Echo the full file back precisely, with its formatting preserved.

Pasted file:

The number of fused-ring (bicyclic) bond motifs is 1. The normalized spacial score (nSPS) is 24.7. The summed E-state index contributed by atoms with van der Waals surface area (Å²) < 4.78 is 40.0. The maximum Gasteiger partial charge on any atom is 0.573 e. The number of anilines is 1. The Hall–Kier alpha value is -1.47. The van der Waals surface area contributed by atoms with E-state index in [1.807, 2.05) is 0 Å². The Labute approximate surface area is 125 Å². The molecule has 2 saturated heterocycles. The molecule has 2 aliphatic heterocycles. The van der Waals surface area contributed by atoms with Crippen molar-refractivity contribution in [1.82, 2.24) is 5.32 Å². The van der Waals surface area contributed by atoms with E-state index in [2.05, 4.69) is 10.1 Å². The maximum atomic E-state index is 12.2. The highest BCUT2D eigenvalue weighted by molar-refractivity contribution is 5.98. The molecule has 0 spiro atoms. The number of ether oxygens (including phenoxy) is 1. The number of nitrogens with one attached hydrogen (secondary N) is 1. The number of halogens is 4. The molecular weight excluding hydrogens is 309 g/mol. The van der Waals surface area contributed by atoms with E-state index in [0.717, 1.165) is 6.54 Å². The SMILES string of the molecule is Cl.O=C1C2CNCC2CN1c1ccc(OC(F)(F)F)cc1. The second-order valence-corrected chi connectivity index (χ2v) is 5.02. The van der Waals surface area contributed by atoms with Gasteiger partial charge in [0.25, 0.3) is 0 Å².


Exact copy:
The number of fused-ring (bicyclic) bond motifs is 1. The normalized spacial score (nSPS) is 24.7. The summed E-state index contributed by atoms with van der Waals surface area (Å²) < 4.78 is 40.0. The maximum Gasteiger partial charge on any atom is 0.573 e. The number of anilines is 1. The Hall–Kier alpha value is -1.47. The van der Waals surface area contributed by atoms with E-state index in [1.807, 2.05) is 0 Å². The Labute approximate surface area is 125 Å². The molecule has 2 saturated heterocycles. The molecule has 2 aliphatic heterocycles. The van der Waals surface area contributed by atoms with Crippen molar-refractivity contribution in [1.82, 2.24) is 5.32 Å². The van der Waals surface area contributed by atoms with E-state index in [2.05, 4.69) is 10.1 Å². The maximum atomic E-state index is 12.2. The highest BCUT2D eigenvalue weighted by molar-refractivity contribution is 5.98. The molecule has 0 spiro atoms. The number of ether oxygens (including phenoxy) is 1. The number of nitrogens with one attached hydrogen (secondary N) is 1. The number of halogens is 4. The molecular weight excluding hydrogens is 309 g/mol. The van der Waals surface area contributed by atoms with E-state index in [0.717, 1.165) is 6.54 Å². The SMILES string of the molecule is Cl.O=C1C2CNCC2CN1c1ccc(OC(F)(F)F)cc1. The second-order valence-corrected chi connectivity index (χ2v) is 5.02. The van der Waals surface area contributed by atoms with Gasteiger partial charge in [0.25, 0.3) is 0 Å².